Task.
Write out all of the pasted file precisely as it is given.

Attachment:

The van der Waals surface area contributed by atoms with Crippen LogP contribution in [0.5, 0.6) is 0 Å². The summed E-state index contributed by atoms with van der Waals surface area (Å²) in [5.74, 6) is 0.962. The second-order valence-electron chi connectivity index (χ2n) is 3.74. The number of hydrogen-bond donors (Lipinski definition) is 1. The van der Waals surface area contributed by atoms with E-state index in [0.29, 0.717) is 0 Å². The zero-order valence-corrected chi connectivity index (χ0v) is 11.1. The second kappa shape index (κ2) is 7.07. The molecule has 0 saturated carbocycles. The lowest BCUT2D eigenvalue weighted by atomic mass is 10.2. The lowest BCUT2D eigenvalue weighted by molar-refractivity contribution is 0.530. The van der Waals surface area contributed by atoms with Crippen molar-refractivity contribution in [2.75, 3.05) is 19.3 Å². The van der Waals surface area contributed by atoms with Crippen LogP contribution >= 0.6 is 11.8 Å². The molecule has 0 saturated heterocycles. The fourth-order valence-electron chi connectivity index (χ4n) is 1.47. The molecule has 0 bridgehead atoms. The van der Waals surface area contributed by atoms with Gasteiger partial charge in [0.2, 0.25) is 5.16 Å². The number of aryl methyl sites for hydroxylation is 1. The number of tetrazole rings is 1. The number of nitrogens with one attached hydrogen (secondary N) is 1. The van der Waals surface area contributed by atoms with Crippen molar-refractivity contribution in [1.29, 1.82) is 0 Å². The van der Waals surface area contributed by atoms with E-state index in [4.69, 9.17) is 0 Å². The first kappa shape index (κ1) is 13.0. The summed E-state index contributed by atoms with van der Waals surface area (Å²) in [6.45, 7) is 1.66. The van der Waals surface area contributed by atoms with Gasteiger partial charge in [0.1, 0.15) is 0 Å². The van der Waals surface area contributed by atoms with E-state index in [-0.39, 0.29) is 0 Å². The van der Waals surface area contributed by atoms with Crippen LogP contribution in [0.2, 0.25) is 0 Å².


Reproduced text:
The van der Waals surface area contributed by atoms with Crippen LogP contribution in [0.5, 0.6) is 0 Å². The summed E-state index contributed by atoms with van der Waals surface area (Å²) in [5.74, 6) is 0.962. The second-order valence-electron chi connectivity index (χ2n) is 3.74. The number of hydrogen-bond donors (Lipinski definition) is 1. The van der Waals surface area contributed by atoms with E-state index in [0.29, 0.717) is 0 Å². The zero-order valence-corrected chi connectivity index (χ0v) is 11.1. The second kappa shape index (κ2) is 7.07. The molecule has 0 saturated carbocycles. The lowest BCUT2D eigenvalue weighted by atomic mass is 10.2. The lowest BCUT2D eigenvalue weighted by molar-refractivity contribution is 0.530. The van der Waals surface area contributed by atoms with Crippen molar-refractivity contribution in [2.75, 3.05) is 19.3 Å². The van der Waals surface area contributed by atoms with Crippen LogP contribution >= 0.6 is 11.8 Å². The molecule has 0 saturated heterocycles. The fourth-order valence-electron chi connectivity index (χ4n) is 1.47. The molecule has 0 bridgehead atoms. The van der Waals surface area contributed by atoms with Gasteiger partial charge in [0.2, 0.25) is 5.16 Å². The number of aryl methyl sites for hydroxylation is 1. The number of tetrazole rings is 1. The number of nitrogens with one attached hydrogen (secondary N) is 1. The van der Waals surface area contributed by atoms with Crippen molar-refractivity contribution in [1.29, 1.82) is 0 Å². The van der Waals surface area contributed by atoms with E-state index in [4.69, 9.17) is 0 Å². The first kappa shape index (κ1) is 13.0. The summed E-state index contributed by atoms with van der Waals surface area (Å²) in [6.45, 7) is 1.66. The van der Waals surface area contributed by atoms with Gasteiger partial charge in [0.1, 0.15) is 0 Å². The van der Waals surface area contributed by atoms with E-state index in [-0.39, 0.29) is 0 Å². The van der Waals surface area contributed by atoms with Crippen LogP contribution in [0.2, 0.25) is 0 Å².